Spermatogonial density on the basal lamina of human seminiferous tubules is high. Solid packs of KIT− Ap-d spermatogonia, of KIT+ B spermatogonia or mixtures of these cell types can be seen (Fig. S1). Indeed, human spermatogonial density is so high that the nuclei of the Sertoli cells moved to the second layer of cells above the basal lamina (Fig. S1). It proved to be impossible to discern individual clones of spermatogonia, connected by intercellular bridges, as in rodents (de Rooij, 1973; Huckins, 1971; Lok et al., 1982).
We decided to use marker proteins to distinguish human spermatogonial cell types. To identify Ap-d and B spermatogonia we used MAGE-A4, UCH-L1 and KIT. MAGE-A4 is expressed in all types of spermatogonia (Aubry et al., 2001), UCH-L1 is expressed in Ad-p spermatogonia (Tokunaga et al., 1999a,b), while KIT is specifically expressed in differentiating type spermatogonia (Schrans-Stassen et al., 1999). In prepubertal monkey testes that contain only Ap-d spermatogonia, no KIT staining was found (Hermann et al., 2009). Whole mounts of seminiferous tubules were immunofluorescently stained for MAGE-A4 and UCH-L1 (Fig. 1C) or MAGE-A4 and KIT (Fig. 1E). UCH-L1 and KIT expression did not overlap, with only few spermatogonia weakly expressing UCHL-1 also weakly stained for KIT (Fig. 1G). Using these markers, UCH-L1+ /KIT−/MAGE-A4+ cells represent the Ap-d spermatogonia and the UCH-L1−/KIT+/MAGE-A4+ cells represent the B spermatogonia. We found that 37±4% of the MAGE-A4+ cells were KIT+ and therefore B spermatogonia and 63±6% of the MAGE-A4 were UCH-L1+ and therefore Ap-d spermatogonia (Fig. 1D,F). MAGE-A4 expression was weaker in B than in Ap-d spermatogonia, and was absent in preleptotene spermatocytes (Fig. S2).
Expression of GFRA1 and UTF1 in Ap-d spermatogonia
We next analyzed expression of selected markers within the population of Ap-d by double or triple immunostaining for MAGE-A4 and/or UCH-L1. GFRA1 is a co-receptor for GDNF: a growth factor produced by Sertoli cells and peritubular cells (Singh et al., 2017; Spinnler et al., 2010) that regulates self-renewal and differentiation of murine SSCs, and stimulates the proliferative activity of undifferentiated spermatogonia. GFRA1 is a consensus marker for early undifferentiated spermatogonia, including SSCs (Meng et al., 2000), and is heterogeneously expressed in human Ad and Ap spermatogonia (Grisanti et al., 2009). KIT and GFRA1 double staining revealed no double-positive cells (data not shown), indicating that B spermatogonia do not express GFRA1. By double immunostaining for MAGE-A4 and GFRA1, we found that GFRA1 is expressed in 54±8% of all spermatogonia (Fig. 2A,B) and in 87±2% of the Ap-d spermatogonia by double immunostaining for UCH-L1 and GFRA1 (Fig. S3A).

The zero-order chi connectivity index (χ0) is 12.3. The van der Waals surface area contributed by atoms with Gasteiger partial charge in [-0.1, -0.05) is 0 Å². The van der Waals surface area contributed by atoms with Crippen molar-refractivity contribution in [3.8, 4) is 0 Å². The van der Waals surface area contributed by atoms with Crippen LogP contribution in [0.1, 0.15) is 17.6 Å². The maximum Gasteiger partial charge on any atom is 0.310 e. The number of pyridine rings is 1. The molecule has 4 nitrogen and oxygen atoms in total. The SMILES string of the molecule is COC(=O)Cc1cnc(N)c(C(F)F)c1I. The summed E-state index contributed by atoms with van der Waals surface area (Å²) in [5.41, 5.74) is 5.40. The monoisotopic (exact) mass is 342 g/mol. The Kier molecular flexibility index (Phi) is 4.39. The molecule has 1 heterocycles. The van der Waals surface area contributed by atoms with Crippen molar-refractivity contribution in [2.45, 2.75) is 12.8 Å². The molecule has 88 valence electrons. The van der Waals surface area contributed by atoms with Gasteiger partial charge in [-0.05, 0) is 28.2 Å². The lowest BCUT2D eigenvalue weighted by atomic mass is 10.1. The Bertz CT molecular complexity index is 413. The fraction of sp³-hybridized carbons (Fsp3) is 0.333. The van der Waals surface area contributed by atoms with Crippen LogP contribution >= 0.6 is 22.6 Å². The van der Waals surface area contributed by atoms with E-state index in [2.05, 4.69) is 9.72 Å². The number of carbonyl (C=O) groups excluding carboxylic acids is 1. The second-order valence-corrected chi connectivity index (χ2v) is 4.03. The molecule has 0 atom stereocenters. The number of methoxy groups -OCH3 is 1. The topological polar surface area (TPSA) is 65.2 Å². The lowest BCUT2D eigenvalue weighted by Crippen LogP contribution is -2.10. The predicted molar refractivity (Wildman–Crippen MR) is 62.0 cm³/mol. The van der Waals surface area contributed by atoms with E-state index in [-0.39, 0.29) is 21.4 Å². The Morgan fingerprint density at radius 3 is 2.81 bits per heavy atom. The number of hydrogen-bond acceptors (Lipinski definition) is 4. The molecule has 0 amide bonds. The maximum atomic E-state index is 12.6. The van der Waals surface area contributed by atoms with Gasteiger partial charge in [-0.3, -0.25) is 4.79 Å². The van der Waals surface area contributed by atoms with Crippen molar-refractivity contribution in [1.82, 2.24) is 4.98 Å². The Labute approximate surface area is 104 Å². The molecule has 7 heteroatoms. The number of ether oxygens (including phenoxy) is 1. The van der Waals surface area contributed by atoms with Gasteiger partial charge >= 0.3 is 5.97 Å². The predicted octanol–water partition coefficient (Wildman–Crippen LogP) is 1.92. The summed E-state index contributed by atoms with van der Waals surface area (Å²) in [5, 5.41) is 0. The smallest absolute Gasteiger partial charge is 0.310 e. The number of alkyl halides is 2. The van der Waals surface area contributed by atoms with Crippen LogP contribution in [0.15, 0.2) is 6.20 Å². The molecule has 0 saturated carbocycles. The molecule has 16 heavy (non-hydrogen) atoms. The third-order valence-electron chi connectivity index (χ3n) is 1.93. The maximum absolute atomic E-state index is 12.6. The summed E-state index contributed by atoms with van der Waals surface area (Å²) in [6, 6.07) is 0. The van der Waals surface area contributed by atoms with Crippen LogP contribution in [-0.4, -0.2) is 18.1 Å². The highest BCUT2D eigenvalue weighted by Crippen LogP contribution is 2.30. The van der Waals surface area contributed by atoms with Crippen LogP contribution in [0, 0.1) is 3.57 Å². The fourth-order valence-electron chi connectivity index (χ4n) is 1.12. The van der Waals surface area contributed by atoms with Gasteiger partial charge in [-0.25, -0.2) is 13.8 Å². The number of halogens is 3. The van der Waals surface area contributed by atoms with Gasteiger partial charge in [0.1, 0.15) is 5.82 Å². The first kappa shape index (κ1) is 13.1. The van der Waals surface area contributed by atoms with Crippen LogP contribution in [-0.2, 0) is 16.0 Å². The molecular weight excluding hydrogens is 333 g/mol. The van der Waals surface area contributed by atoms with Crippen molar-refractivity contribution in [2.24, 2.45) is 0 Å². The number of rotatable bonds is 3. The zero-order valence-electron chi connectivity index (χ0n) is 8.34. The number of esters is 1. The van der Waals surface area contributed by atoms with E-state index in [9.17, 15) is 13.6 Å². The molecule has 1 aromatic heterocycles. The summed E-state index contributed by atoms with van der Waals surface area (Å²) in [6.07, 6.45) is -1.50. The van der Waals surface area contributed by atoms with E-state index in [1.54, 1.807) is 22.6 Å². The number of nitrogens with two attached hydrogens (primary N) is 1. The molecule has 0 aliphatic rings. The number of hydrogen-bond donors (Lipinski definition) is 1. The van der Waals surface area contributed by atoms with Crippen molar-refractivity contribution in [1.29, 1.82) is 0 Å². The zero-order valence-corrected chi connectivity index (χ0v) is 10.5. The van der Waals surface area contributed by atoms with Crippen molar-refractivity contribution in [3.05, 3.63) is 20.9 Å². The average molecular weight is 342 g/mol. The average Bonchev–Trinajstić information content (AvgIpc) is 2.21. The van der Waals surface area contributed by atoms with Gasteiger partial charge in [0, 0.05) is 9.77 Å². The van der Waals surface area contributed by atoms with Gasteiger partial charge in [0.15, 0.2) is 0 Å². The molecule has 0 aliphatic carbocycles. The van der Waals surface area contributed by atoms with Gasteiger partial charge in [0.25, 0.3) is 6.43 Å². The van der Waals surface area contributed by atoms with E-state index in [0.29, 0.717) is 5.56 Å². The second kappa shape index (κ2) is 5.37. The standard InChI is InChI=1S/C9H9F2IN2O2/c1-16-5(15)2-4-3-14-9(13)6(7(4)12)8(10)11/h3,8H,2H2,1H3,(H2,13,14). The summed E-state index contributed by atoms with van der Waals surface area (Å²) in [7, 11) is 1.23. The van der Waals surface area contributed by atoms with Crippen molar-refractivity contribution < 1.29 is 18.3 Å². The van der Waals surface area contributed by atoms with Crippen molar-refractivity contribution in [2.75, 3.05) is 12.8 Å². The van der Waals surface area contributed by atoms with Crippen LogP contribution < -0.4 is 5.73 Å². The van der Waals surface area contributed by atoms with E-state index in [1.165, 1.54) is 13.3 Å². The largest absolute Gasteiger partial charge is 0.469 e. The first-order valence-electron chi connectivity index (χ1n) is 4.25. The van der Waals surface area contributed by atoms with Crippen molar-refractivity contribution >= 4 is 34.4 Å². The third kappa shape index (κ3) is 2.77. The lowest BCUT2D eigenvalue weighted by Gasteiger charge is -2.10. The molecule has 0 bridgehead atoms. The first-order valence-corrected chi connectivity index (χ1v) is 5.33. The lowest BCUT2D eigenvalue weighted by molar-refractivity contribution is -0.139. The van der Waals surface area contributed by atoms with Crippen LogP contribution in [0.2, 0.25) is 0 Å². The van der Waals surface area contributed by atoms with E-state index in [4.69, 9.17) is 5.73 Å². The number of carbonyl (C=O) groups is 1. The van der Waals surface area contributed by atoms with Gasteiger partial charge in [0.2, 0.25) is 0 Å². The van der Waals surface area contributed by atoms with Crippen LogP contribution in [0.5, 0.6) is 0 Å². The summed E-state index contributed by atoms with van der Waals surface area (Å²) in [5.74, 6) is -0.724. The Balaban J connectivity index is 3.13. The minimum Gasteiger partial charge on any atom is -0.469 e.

UTF1 is a stably chromatin-associated, transcriptional repressor protein that is expressed in Ap-d spermatogonia (von Kopylow et al., 2010, 2012). It is involved in the regulation of differentiation of ES and EC cells (Lin et al., 2012; van den Boom et al., 2007). UTF1 was expressed in 43±3% (Fig. 2C,D) of total spermatogonia and in 56±4% of the Ap-d spermatogonia (Fig. S3B). A few B spermatogonia weakly expressing KIT also weakly stained for UTF1 (Fig. 2E). We conclude that UTF1 is expressed in many Ap-d spermatogonia and in only a few B spermatogonia.
Since both GFRA1 and UTF1 are expressed in many Ap-d spermatogonia, this indicates that they are co-expressed in some Ap-d spermatogonia. In whole mounts stained for MAGE-A4, GFRA1 and UTF1, we found that 38±5% of the spermatogonia were GFRA1+, 17±5% were UTF1+ and 25±8% of the cells were double positive for GFRA1 and UTF1 (Fig. 2F,G). Similar results were obtained in whole mounts stained for UCH-L1, GFRA1 and UTF1 (Fig. S3C). Interestingly, we observed a clear difference in expression levels of GFRA1 in UTF1-positive and -negative spermatogonia (Fig. 2F). Quantifying the fluorescence intensity of GFRA1 in the two subsets revealed that the level of GFRA1 in the GFRA+/UTF1− Ap-d was twice as high as in GFRA1+/UTF1+ Ap-d spermatogonia (Fig. 2H).
Proliferative activity of human Ap-d spermatogonia
To learn about the proliferative activity of the Ap-d spermatogonia, we stained tubule whole mounts for KI67, a marker of cells in all phases of the cell cycle except G0 (Birner et al., 2001; Gerdes et al., 1984; Scholzen and Gerdes, 2000). In this experiment, MAGEA4+/KI67+/KIT− spermatogonia represent Ap-d spermatogonia in active cell cycle. KI67+ Ap-d spermatogonia were single, or in pairs or small groups of up to 6 cells (Fig. 3A). Only 5±2% of the Ap-d spermatogonia appeared positive for KI67 (Fig. 3B), indicating that 95±2% of the Ap-d spermatogonia are not in active cell cycle. Co-staining with MAGE-A4, GFRA1 and KI67 showed a comparable percentage of KI67+ Ap-d (6±2%), strongly suggesting that GFRA1 expression captures all the Ap-d spermatogonia that are in active cell cycle (Fig. S4).
Interestingly, UTF1+ Ap-d spermatogonia never stained for KI67 or for EdU (data not shown), indicating that UTF1+ cells were quiescent. Therefore, all KI67+ Ap-d were GFRA1High/UTF1−. When only 6% of the Ap-d spermatogonia are KI67+, it can be calculated that about 15% of GFRA1+/UTF1− (6% of 38%) are in active cell cycle.